Wednesday, July 28, 2010

Red sea urchins



Red sea urchins, Strongylocentrotus franciscanus

Recognition Red sea urchins have a radial symmetrical body made up of 10 fused plates or sections. These are covered in long, red spines.

Description: The creature which is so colorful, varying between a uniform red and dark burgundy, that move slowly over the sea bottom using their spines as stilts. It is one of the marine invertebrate group called echinoderms or "spiny-skinned" animals. They are close relatives of sea cucumbers.

The largest of the sea urchins are of these kinds, a maximum spine length is of 8 cm. Every other section has holes through which the sea urchin can extend its tube feet. A water vascular system presents and this will be controlling the feet. By changing the amount of water inside, the animal can extend or contract the feet. Similar to the movements of Sea stars.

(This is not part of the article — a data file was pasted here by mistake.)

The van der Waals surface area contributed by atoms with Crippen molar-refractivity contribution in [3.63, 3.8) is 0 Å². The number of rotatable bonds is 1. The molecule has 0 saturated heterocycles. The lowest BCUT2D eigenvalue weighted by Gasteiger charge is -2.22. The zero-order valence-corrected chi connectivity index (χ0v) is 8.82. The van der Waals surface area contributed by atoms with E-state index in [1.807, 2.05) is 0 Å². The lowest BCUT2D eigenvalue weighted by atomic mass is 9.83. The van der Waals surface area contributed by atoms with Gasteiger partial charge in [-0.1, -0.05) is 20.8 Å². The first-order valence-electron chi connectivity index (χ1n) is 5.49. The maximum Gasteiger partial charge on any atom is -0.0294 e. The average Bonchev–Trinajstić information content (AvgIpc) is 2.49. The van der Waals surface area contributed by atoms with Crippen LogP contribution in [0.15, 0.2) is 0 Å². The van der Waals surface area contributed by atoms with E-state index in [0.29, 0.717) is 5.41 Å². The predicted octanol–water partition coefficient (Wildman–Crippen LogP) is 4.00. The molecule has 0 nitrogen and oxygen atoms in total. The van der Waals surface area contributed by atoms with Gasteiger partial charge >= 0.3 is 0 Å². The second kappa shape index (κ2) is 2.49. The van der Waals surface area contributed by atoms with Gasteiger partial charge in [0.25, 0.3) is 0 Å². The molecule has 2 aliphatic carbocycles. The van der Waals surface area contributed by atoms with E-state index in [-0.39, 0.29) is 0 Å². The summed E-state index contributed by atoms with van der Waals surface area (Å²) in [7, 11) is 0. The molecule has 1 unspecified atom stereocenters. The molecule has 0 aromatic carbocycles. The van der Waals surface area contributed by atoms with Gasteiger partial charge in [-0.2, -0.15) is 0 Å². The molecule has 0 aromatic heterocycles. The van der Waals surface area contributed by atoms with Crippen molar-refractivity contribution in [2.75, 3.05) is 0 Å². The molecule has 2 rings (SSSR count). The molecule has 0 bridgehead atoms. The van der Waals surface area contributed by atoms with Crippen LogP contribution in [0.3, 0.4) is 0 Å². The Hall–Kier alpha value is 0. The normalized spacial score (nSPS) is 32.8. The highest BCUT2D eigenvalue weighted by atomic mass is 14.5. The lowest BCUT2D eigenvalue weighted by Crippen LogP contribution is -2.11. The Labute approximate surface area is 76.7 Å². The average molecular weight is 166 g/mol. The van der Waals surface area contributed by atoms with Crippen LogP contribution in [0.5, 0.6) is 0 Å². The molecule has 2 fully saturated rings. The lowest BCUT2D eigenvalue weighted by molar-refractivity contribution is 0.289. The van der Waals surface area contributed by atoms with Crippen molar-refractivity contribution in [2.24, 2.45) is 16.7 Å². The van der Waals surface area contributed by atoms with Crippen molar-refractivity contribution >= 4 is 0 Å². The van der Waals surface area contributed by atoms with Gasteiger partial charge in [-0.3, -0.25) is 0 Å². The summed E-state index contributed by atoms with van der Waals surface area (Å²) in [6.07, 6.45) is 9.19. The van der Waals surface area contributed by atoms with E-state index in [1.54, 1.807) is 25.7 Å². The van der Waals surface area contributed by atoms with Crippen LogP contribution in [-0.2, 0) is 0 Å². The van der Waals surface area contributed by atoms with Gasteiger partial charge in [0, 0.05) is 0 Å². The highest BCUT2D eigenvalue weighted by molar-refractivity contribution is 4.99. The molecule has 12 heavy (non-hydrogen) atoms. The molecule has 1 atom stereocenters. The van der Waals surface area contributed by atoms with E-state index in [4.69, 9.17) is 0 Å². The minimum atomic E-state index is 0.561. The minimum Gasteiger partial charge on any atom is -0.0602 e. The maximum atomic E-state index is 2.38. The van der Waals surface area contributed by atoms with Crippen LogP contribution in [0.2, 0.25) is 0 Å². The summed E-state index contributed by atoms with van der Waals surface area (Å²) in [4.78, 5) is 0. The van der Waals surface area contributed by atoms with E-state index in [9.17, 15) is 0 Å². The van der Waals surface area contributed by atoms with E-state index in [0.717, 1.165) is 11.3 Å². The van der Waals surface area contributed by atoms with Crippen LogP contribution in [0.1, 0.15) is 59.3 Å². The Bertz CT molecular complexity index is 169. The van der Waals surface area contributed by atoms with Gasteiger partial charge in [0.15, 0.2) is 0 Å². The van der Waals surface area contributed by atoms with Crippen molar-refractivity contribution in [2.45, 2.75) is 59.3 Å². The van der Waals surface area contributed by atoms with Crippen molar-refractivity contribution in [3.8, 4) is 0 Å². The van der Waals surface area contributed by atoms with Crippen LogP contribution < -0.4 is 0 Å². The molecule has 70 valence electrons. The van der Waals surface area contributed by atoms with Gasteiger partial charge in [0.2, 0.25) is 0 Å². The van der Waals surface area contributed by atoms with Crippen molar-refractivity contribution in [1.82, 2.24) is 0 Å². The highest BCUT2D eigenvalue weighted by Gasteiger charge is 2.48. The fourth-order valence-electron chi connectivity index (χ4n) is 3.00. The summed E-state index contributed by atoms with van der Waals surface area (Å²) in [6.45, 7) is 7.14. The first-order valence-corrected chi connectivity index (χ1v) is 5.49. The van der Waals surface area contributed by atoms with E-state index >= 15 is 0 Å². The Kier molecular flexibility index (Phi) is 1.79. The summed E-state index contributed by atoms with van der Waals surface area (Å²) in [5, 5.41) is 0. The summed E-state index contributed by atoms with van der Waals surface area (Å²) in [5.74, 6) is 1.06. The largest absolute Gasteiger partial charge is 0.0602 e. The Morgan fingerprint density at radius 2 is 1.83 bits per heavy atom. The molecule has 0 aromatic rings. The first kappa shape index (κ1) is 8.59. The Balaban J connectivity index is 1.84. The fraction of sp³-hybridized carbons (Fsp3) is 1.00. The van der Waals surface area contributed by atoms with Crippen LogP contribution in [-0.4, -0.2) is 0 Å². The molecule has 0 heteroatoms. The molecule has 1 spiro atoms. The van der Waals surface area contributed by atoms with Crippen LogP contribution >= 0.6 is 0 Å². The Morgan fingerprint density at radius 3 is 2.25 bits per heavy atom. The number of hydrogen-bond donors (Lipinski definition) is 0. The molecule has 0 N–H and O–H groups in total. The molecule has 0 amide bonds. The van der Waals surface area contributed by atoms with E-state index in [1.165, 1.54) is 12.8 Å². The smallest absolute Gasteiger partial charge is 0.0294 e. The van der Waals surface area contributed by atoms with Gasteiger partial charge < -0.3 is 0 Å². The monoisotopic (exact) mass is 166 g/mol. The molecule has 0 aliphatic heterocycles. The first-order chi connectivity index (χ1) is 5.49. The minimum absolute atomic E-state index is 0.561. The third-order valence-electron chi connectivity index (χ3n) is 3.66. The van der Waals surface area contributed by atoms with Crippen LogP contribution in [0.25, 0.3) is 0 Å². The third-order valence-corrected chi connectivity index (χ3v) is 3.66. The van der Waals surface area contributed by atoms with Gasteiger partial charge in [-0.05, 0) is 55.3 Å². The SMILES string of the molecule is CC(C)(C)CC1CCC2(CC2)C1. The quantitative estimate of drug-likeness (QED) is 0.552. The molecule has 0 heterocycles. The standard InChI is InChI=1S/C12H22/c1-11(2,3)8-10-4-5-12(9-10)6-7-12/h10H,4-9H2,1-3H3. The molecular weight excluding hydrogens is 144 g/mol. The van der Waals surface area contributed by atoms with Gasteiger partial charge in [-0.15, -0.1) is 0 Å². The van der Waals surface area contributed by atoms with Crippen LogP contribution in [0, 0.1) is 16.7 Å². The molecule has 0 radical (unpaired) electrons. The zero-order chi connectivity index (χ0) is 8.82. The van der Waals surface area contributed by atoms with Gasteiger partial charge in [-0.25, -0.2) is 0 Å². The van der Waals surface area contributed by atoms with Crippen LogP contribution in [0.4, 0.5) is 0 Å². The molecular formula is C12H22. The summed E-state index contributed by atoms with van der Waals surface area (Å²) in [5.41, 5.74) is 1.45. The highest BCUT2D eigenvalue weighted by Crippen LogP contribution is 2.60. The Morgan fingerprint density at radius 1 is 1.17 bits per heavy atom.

Range: They prefer rocky ground with quantities of their food source of seaweeds and kelp. They avoid rocky areas exposed to extreme wave action and areas with sediments such as sand, mud and gravel.

Feeding: They have specialized jaws consists of 5 teeth used to eat greedily the plant material. Feet will be used to hold and for the support while feeding. But they can move quickly using their feet, spines, or even their teeth.
• Red Sea urchins can remove all large plant material in a particular area.
• Sea urchins are readily eaten by some fish.

Fertilization: The fertilized eggs develop into planktonic larvae before settling on the bottom where they change into tiny juvenile sea urchins. This replacement of the population appears to occur annually in local waters. New ones must hide from potential predators and many seek shelter under the spines of adult sea urchins

Interesting Fact:
Life span - They live Up to 200 years.

For More Info:

http://news.discovery.com/animals/top-10-longest-living-animals.html






1 comment:

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